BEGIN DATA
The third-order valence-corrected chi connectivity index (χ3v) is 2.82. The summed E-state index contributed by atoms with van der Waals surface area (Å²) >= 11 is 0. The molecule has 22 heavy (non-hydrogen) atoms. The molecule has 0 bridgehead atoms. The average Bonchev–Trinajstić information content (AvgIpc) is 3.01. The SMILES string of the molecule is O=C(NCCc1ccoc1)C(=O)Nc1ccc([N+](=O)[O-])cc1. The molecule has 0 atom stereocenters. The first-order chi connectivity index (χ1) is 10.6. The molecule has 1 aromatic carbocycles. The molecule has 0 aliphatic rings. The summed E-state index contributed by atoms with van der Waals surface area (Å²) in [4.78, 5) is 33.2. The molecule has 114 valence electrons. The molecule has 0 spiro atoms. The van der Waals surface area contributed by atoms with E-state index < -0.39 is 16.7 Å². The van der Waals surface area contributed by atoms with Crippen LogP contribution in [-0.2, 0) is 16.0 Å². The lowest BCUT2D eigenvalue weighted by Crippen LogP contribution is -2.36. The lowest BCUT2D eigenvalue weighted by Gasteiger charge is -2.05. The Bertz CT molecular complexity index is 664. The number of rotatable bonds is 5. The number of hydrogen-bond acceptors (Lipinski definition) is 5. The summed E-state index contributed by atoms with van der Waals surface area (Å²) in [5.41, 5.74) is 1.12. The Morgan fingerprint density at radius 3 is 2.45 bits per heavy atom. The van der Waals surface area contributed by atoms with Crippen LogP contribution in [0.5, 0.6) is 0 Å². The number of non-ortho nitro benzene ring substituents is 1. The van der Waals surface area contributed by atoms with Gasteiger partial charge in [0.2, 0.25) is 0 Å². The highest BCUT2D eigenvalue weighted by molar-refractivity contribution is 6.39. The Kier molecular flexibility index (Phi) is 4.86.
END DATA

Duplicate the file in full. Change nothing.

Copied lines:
The third-order valence-corrected chi connectivity index (χ3v) is 2.82. The summed E-state index contributed by atoms with van der Waals surface area (Å²) >= 11 is 0. The molecule has 22 heavy (non-hydrogen) atoms. The molecule has 0 bridgehead atoms. The average Bonchev–Trinajstić information content (AvgIpc) is 3.01. The SMILES string of the molecule is O=C(NCCc1ccoc1)C(=O)Nc1ccc([N+](=O)[O-])cc1. The molecule has 0 atom stereocenters. The first-order chi connectivity index (χ1) is 10.6. The molecule has 1 aromatic carbocycles. The molecule has 0 aliphatic rings. The summed E-state index contributed by atoms with van der Waals surface area (Å²) in [4.78, 5) is 33.2. The molecule has 114 valence electrons. The molecule has 0 spiro atoms. The van der Waals surface area contributed by atoms with E-state index < -0.39 is 16.7 Å². The van der Waals surface area contributed by atoms with Crippen LogP contribution in [-0.2, 0) is 16.0 Å². The lowest BCUT2D eigenvalue weighted by Crippen LogP contribution is -2.36. The lowest BCUT2D eigenvalue weighted by Gasteiger charge is -2.05. The Bertz CT molecular complexity index is 664. The number of rotatable bonds is 5. The number of hydrogen-bond acceptors (Lipinski definition) is 5. The summed E-state index contributed by atoms with van der Waals surface area (Å²) in [5.41, 5.74) is 1.12. The Morgan fingerprint density at radius 3 is 2.45 bits per heavy atom. The van der Waals surface area contributed by atoms with Crippen LogP contribution in [0.5, 0.6) is 0 Å². The number of non-ortho nitro benzene ring substituents is 1. The van der Waals surface area contributed by atoms with Gasteiger partial charge in [0.2, 0.25) is 0 Å². The highest BCUT2D eigenvalue weighted by molar-refractivity contribution is 6.39. The Kier molecular flexibility index (Phi) is 4.86.